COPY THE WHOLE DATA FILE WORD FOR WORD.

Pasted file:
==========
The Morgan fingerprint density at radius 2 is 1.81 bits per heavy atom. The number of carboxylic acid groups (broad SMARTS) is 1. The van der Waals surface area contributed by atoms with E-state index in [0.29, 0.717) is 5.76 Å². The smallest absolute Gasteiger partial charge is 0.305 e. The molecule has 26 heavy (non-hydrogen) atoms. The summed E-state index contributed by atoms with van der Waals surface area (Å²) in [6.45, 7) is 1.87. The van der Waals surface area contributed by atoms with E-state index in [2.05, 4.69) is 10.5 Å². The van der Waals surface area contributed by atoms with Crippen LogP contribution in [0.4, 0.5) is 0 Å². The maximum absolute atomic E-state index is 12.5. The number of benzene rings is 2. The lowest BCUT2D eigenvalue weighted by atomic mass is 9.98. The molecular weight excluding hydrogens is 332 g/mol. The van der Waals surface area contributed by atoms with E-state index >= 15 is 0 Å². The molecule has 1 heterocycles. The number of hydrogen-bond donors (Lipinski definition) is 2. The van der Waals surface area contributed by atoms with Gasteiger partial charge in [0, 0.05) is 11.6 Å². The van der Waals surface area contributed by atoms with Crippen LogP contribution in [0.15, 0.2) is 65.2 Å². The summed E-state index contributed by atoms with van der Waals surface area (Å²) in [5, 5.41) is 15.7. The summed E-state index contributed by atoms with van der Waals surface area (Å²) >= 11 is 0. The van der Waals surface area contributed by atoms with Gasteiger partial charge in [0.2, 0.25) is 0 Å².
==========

The Morgan fingerprint density at radius 2 is 1.81 bits per heavy atom. The number of carboxylic acid groups (broad SMARTS) is 1. The van der Waals surface area contributed by atoms with E-state index in [0.29, 0.717) is 5.76 Å². The smallest absolute Gasteiger partial charge is 0.305 e. The molecule has 26 heavy (non-hydrogen) atoms. The summed E-state index contributed by atoms with van der Waals surface area (Å²) in [6.45, 7) is 1.87. The van der Waals surface area contributed by atoms with E-state index in [2.05, 4.69) is 10.5 Å². The van der Waals surface area contributed by atoms with Crippen LogP contribution in [0.4, 0.5) is 0 Å². The maximum absolute atomic E-state index is 12.5. The number of benzene rings is 2. The lowest BCUT2D eigenvalue weighted by atomic mass is 9.98. The molecular weight excluding hydrogens is 332 g/mol. The van der Waals surface area contributed by atoms with E-state index >= 15 is 0 Å². The molecule has 1 heterocycles. The number of hydrogen-bond donors (Lipinski definition) is 2. The van der Waals surface area contributed by atoms with Gasteiger partial charge in [0, 0.05) is 11.6 Å². The van der Waals surface area contributed by atoms with Crippen LogP contribution in [0.15, 0.2) is 65.2 Å². The summed E-state index contributed by atoms with van der Waals surface area (Å²) in [5, 5.41) is 15.7. The summed E-state index contributed by atoms with van der Waals surface area (Å²) >= 11 is 0. The van der Waals surface area contributed by atoms with Gasteiger partial charge in [0.2, 0.25) is 0 Å².